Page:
This is a contributor-submitted Voices piece. Want to join the conversation? We invite you to write for us. Learn how to share your voice here.
Ms. Elána R. Frazier is passionate about initiatives that promote innovation, equity, and inclusion. She has called South Carolina home for three years + currently serves as the president of the Columbia Urban League Young Professionals.
Juneteenth, the inauguration of physical independence for our ancestors in America. Juneteenth, a celebration that began with freed slaves in Galveston, Texas. Juneteenth, ever so important in 2020 as it was in 1865. A historic event, named by combining “June” and “nineteenth”, signifies the liberation of the remaining enslaved Africans after the Civil War on June 19, 1865, more than two years after Abraham Lincoln signed the Emancipation Proclamation. Juneteenth, the oldest nationally celebrated commemoration of the ending of slavery in the United States.
This year, Juneteenth has extra symbolism and meaning, and it has a positive future in South Carolina. Allow me to explain, for far too long there has been little regard to black lives. Juneteenth is a day for you to tune-in, hear, realize, and absorb social inequities that the black community has faced for centuries. It is not a day to vacation but to educate yourself and begin to heal relationships through authentic human connections with individuals who don’t look like you. It is a day to listen and celebrate the black culture through the African American experience.
One hundred and fifty five years later, as we celebrate our black identity, freedom, legacy and invaluable contributions of African Americans in the United States, we want folks to know that our lives still do not matter in the eyes of our oppressors and we are fully committed to fighting for the eradication of bigotry, disparities and the war on the black community. During this digital age, there is no excuse for us to not share in the same beacon of freedom as our white counterparts. We will continue to strategically share actionable next steps that nurture the inclusion of all cultures. We will continue to push the envelope so that appreciation of the African American culture is always shared within our communities, around the state of South Carolina and across the globe.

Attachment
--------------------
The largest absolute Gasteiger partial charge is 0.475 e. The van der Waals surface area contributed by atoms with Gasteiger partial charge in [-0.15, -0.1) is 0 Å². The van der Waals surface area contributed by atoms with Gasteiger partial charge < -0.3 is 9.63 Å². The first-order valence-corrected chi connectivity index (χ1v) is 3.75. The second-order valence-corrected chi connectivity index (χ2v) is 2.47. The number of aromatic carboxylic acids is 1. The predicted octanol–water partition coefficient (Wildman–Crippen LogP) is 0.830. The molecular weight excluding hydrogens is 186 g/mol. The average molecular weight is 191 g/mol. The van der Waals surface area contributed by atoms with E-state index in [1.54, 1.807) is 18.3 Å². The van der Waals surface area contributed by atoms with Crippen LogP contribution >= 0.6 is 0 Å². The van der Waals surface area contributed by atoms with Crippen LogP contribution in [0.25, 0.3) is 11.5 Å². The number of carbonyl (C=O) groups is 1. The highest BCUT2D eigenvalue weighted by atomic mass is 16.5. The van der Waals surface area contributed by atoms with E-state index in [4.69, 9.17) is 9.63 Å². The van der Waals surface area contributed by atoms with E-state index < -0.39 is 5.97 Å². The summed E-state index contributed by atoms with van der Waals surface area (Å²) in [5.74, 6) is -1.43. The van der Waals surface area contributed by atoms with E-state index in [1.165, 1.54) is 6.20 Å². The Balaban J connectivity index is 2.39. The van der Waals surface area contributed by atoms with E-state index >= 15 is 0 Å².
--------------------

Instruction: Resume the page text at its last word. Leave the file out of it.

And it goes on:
In the words of the late Whitney M. Young “This nation has always had the music of harmony, the song of equality, running about in its dreams. It never played that melody because it wanted to use only the white keys. It’s time for it to start using the full keyboard of human resources to bring peace, harmony, and justice to this bitter and divided land.”
June 19, 2020 is the 155th anniversary of Juneteenth. We invite you to learn about our traditions; understand our customs; respect our values; celebrate our existence.
A celebration of African American freedom, achievement, continuous self-development and respect for all cultures, Juneteenth is a global symbol of pride with roots originating from fertile soil, the Motherland, Africa. A commitment to respect and appreciate the African American culture across the globe, this observance not only commemorates our freedom, but it also allows us to self-assess, placing emphasis on education, achievement and planning for the future. Understanding and appreciating the African Diaspora and allowing those crossroads to intersect our commonalities is incredible. In celebration of our culture, we acknowledge our history of perseverance and strength, even after being stolen from our homeland and separated from our loved ones, while continually building bridges of progressive change within our community.
We are trailblazers, inventors, innovators and influencers. It speaks beyond just Dr. Martin Luther King, Jr. Day, Black History Month and Kwanzaa. Juneteenth is a national day of pride; it creates new relationships and an understanding of the African American heritage amongst diverse communities.
Through the decades, the energy of Juneteenth has only grown despite constant cultural appropriation. This is the time to bring awareness to and cultivate knowledge and appreciation of African American history and how it heavily influenced and shaped America’s hip-hop and pop-culture that we know today. Excuse us as we reclaim our identity, our blackness and take ownership of what was once stolen from our African ancestors over 400 years ago; unlearning a false history that has been taught through the education system; reversing the false narrative that has been projected onto our men and families through systemic racism; and burying any misconceptions about our influence in American history. This moment allows us to collectively reset ourselves and reconnect with our history. Discard any lingering doubt about our royalty. It is a privilege to be black and to know that our roots stem from such a deep-seated and rich foundation.
How to celebrate locally
Looking for ways to get involved locally? Check out Charleston Symphony’s “Call and Response: A Concert for Equality” at 7:30 p.m. and Middleton Place’s documentary “Beyond the Fields: Slavery at Middleton Place” (free to view; access with password “Middleton”).